West Meadows Detectives: The Case of the Snack Snatcher series by Liam O’Donnell
Myron is on the autism spectrum which makes him a great detective because his observations are based on fact and logic rather than emotion. When snacks go missing from his school cafeteria, it would seem that Sarah “Smasher” McGintley might be the culprit, but Myron and his classmates (which include children of color) from Resource Room 15 search for evidence in unlikely places until they find out what really is going on.
Liam O’Donnell communicates a subtle message to readers that kids with special needs also have special talents in this series for newly independent readers. [early chapter book, ages 6 and up] Read more…
You wouldn’t guess that it’s spring here in Boston given the snow we’ve been getting in April! Still, I am dreaming of spring and getting my little garden going.
These are my favorite picture books for garden inspiration. These books demonstrate that gardens can transform an environment, bring neighbors closer, and even become a political touchpoint. Ideas for Earth Day include starting a compost pile, planting a tree, or even just germinate seeds.
What are your favorite spring picture books? Are you planting a garden this year of any size? Please share! Read more…
Judy Martialay, author of ¡HOLA! Let’s Learn Spanish, is my guest author today. She’s giving ideas of how to introduce another language to your kids at home even if you don’t speak a second one (like me)!
Giving Your Child Another Language, Even if You’re Monolingual
Do you want your child/children to be ready for the global world of the 21st century? Here is a gift that you can give to the child/children in your life that will last a lifetime: an early start in learning a language.
Consider the benefits of knowing another language: direct communication with millions around the world; understanding, appreciation and respect for other cultures as well as our own; increased tolerance for diversity abroad and at home. There’s more: better and more opportunities for employment; broader perspectives; better understanding of international affairs; delay of onset of dementia for up to five years. Read more…
Earth Day is coming up on April 22nd, and I was inspired by this video I saw on The Kid Should See This about a small town in rural Japan well on its way to becoming a zero waste community. This means that they will produce no trash. To this end, they sort their trash into 34 recycling categories. I know that my family and I have trouble with just one recycling category!
Diverse Children’s Books is a brand new book-sharing meme designed to promote the reading and writing of children’s books that feature diverse characters. This community embraces all kinds of diversity including (and certainly not limited to) diverse, inclusive, multicultural, and global books for children of all backgrounds.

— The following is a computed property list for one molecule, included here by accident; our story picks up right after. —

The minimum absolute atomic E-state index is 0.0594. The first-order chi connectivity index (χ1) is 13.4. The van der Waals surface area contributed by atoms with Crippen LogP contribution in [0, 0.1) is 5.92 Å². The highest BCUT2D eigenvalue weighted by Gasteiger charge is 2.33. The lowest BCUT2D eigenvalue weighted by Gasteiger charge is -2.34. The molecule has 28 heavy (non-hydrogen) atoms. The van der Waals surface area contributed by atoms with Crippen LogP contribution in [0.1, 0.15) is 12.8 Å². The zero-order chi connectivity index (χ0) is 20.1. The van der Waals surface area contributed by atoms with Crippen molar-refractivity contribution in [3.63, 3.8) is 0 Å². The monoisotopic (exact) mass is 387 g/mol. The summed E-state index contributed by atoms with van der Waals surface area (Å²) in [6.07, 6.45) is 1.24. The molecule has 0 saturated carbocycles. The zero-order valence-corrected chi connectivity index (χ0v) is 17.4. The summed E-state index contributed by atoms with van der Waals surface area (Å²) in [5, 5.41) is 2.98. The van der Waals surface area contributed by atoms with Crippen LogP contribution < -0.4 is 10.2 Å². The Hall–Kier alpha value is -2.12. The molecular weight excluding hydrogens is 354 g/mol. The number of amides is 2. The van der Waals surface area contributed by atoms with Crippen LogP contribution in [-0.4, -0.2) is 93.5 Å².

I’m not sure what children’s publishing rule of thumb seems to dictate that hamsters sell Early Chapter Books but when I judged the first round Cybils, there were a surprising amount of hamster themed books in this category. This, of course, let me to search out more Early/Easy Chapter Books with hamsters as characters as well as picture books.
Why do you think Early Chapter Books and hamsters go so well together? Is this publishing gold or a knee-jerk “copy what’s working” strategy to find an escaped hamster? Are hamsters really the Houdinis of rodents or are we short-changing rats, moles, mice and other furry creatures?
My search for hamster books was prompted by this video below. It turns out that hamsters have flexible hips that allow them to take sharp turns easily, even doing a complete U-turn in a tight space. And let’s not discount their ability to stuff food into their cheek pouches. The pouches, which secrete no saliva, extend down to their hips! Read more…
My son and I watched this and had the kind of reaction you get when watching an amazing fireworks display. Please watch the entire video as architect and artist Red Hong Yi has seven amazing Star Wars shadow art displays. She shines a beam of light from a specific position onto different shapes arranged on wires to get these effects!
Pair this with Tom Angleberger’s Origami Yoda series.
The House Monkey App is an interesting idea. It’s an app that you set up for your family to track chores and tasks around the house. It has features to reward participation, and lets you create training videos to show someone how to do a task.